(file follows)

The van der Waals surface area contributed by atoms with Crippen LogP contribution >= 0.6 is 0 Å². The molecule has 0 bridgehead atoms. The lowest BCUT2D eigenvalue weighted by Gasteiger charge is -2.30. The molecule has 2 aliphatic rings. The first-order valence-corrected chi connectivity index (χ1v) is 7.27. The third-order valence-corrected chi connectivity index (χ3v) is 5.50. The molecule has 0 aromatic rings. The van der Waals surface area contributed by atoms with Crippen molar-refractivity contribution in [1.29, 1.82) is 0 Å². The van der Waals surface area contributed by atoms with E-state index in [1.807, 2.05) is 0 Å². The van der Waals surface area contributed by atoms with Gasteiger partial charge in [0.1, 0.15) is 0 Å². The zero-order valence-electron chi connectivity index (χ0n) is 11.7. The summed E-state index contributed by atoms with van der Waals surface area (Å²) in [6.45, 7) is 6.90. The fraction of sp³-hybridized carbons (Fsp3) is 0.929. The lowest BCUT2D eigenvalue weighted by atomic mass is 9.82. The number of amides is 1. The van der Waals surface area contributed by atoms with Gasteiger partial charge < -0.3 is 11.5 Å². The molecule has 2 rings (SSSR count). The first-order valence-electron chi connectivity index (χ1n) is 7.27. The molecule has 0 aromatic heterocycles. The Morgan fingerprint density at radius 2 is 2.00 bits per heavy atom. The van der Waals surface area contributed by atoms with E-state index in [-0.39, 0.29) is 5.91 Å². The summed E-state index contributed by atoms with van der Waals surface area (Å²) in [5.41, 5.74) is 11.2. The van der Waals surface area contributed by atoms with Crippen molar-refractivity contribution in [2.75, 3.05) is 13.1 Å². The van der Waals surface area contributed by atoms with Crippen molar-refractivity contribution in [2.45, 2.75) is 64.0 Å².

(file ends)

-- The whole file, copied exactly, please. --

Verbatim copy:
The van der Waals surface area contributed by atoms with Crippen LogP contribution >= 0.6 is 0 Å². The molecule has 0 bridgehead atoms. The lowest BCUT2D eigenvalue weighted by Gasteiger charge is -2.30. The molecule has 2 aliphatic rings. The first-order valence-corrected chi connectivity index (χ1v) is 7.27. The third-order valence-corrected chi connectivity index (χ3v) is 5.50. The molecule has 0 aromatic rings. The van der Waals surface area contributed by atoms with Crippen molar-refractivity contribution in [1.29, 1.82) is 0 Å². The van der Waals surface area contributed by atoms with E-state index in [1.807, 2.05) is 0 Å². The van der Waals surface area contributed by atoms with Gasteiger partial charge in [0.1, 0.15) is 0 Å². The zero-order valence-electron chi connectivity index (χ0n) is 11.7. The summed E-state index contributed by atoms with van der Waals surface area (Å²) in [6.45, 7) is 6.90. The fraction of sp³-hybridized carbons (Fsp3) is 0.929. The lowest BCUT2D eigenvalue weighted by atomic mass is 9.82. The number of amides is 1. The van der Waals surface area contributed by atoms with Gasteiger partial charge < -0.3 is 11.5 Å². The molecule has 2 rings (SSSR count). The first-order valence-electron chi connectivity index (χ1n) is 7.27. The molecule has 0 aromatic heterocycles. The Morgan fingerprint density at radius 2 is 2.00 bits per heavy atom. The van der Waals surface area contributed by atoms with E-state index in [-0.39, 0.29) is 5.91 Å². The summed E-state index contributed by atoms with van der Waals surface area (Å²) in [5.41, 5.74) is 11.2. The van der Waals surface area contributed by atoms with Crippen molar-refractivity contribution in [2.75, 3.05) is 13.1 Å². The van der Waals surface area contributed by atoms with Crippen molar-refractivity contribution in [2.45, 2.75) is 64.0 Å².